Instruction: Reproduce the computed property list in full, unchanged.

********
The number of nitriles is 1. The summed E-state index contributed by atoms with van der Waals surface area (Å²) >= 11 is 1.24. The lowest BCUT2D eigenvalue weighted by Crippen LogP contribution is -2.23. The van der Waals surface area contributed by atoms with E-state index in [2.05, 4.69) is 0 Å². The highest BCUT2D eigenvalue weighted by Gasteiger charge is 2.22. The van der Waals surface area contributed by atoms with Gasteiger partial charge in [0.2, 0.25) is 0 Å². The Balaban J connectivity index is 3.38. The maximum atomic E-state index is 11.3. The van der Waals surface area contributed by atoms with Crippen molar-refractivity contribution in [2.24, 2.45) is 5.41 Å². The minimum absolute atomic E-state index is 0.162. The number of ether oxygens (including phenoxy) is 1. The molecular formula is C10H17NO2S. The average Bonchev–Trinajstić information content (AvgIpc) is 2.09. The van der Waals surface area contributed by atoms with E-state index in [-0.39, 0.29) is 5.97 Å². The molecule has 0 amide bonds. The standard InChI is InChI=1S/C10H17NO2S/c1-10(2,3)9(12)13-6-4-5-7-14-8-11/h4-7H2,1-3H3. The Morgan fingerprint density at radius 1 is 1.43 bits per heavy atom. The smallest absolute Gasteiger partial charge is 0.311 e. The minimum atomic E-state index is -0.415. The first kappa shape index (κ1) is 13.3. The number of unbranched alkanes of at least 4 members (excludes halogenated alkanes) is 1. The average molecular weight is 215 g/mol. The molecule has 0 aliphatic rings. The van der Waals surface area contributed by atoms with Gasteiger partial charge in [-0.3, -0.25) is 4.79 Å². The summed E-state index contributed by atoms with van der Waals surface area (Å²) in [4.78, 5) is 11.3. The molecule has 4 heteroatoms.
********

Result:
The number of nitriles is 1. The summed E-state index contributed by atoms with van der Waals surface area (Å²) >= 11 is 1.24. The lowest BCUT2D eigenvalue weighted by Crippen LogP contribution is -2.23. The van der Waals surface area contributed by atoms with E-state index in [2.05, 4.69) is 0 Å². The highest BCUT2D eigenvalue weighted by Gasteiger charge is 2.22. The van der Waals surface area contributed by atoms with Gasteiger partial charge in [0.2, 0.25) is 0 Å². The Balaban J connectivity index is 3.38. The maximum atomic E-state index is 11.3. The van der Waals surface area contributed by atoms with Crippen molar-refractivity contribution in [2.24, 2.45) is 5.41 Å². The minimum absolute atomic E-state index is 0.162. The number of ether oxygens (including phenoxy) is 1. The molecular formula is C10H17NO2S. The average Bonchev–Trinajstić information content (AvgIpc) is 2.09. The van der Waals surface area contributed by atoms with E-state index in [-0.39, 0.29) is 5.97 Å². The molecule has 0 amide bonds. The standard InChI is InChI=1S/C10H17NO2S/c1-10(2,3)9(12)13-6-4-5-7-14-8-11/h4-7H2,1-3H3. The Morgan fingerprint density at radius 1 is 1.43 bits per heavy atom. The smallest absolute Gasteiger partial charge is 0.311 e. The minimum atomic E-state index is -0.415. The first kappa shape index (κ1) is 13.3. The number of unbranched alkanes of at least 4 members (excludes halogenated alkanes) is 1. The average molecular weight is 215 g/mol. The molecule has 0 aliphatic rings. The van der Waals surface area contributed by atoms with Gasteiger partial charge in [-0.3, -0.25) is 4.79 Å². The summed E-state index contributed by atoms with van der Waals surface area (Å²) in [4.78, 5) is 11.3. The molecule has 4 heteroatoms.